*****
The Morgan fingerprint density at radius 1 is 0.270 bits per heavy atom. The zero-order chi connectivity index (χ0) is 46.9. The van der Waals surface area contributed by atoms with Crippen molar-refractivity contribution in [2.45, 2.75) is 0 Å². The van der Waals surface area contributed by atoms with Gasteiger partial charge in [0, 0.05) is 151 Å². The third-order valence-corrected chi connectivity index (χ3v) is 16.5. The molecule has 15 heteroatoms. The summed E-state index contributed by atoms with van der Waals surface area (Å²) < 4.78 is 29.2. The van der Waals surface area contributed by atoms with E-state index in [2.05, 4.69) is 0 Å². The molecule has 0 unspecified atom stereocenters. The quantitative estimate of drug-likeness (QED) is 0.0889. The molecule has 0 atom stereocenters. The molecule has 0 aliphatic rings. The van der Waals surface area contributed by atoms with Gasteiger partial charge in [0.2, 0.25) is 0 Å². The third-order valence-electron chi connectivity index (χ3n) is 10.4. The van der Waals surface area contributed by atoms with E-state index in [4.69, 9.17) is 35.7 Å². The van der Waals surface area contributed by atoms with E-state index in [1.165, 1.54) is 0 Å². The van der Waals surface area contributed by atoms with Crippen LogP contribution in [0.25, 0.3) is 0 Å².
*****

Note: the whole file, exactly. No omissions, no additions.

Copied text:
The Morgan fingerprint density at radius 1 is 0.270 bits per heavy atom. The zero-order chi connectivity index (χ0) is 46.9. The van der Waals surface area contributed by atoms with Crippen molar-refractivity contribution in [2.45, 2.75) is 0 Å². The van der Waals surface area contributed by atoms with Gasteiger partial charge in [0, 0.05) is 151 Å². The third-order valence-corrected chi connectivity index (χ3v) is 16.5. The molecule has 15 heteroatoms. The summed E-state index contributed by atoms with van der Waals surface area (Å²) < 4.78 is 29.2. The van der Waals surface area contributed by atoms with E-state index in [2.05, 4.69) is 0 Å². The molecule has 0 unspecified atom stereocenters. The quantitative estimate of drug-likeness (QED) is 0.0889. The molecule has 0 atom stereocenters. The molecule has 0 aliphatic rings. The van der Waals surface area contributed by atoms with Gasteiger partial charge in [0.2, 0.25) is 0 Å². The third-order valence-electron chi connectivity index (χ3n) is 10.4. The van der Waals surface area contributed by atoms with E-state index in [4.69, 9.17) is 35.7 Å². The van der Waals surface area contributed by atoms with E-state index in [1.165, 1.54) is 0 Å². The van der Waals surface area contributed by atoms with Crippen LogP contribution in [0.25, 0.3) is 0 Å².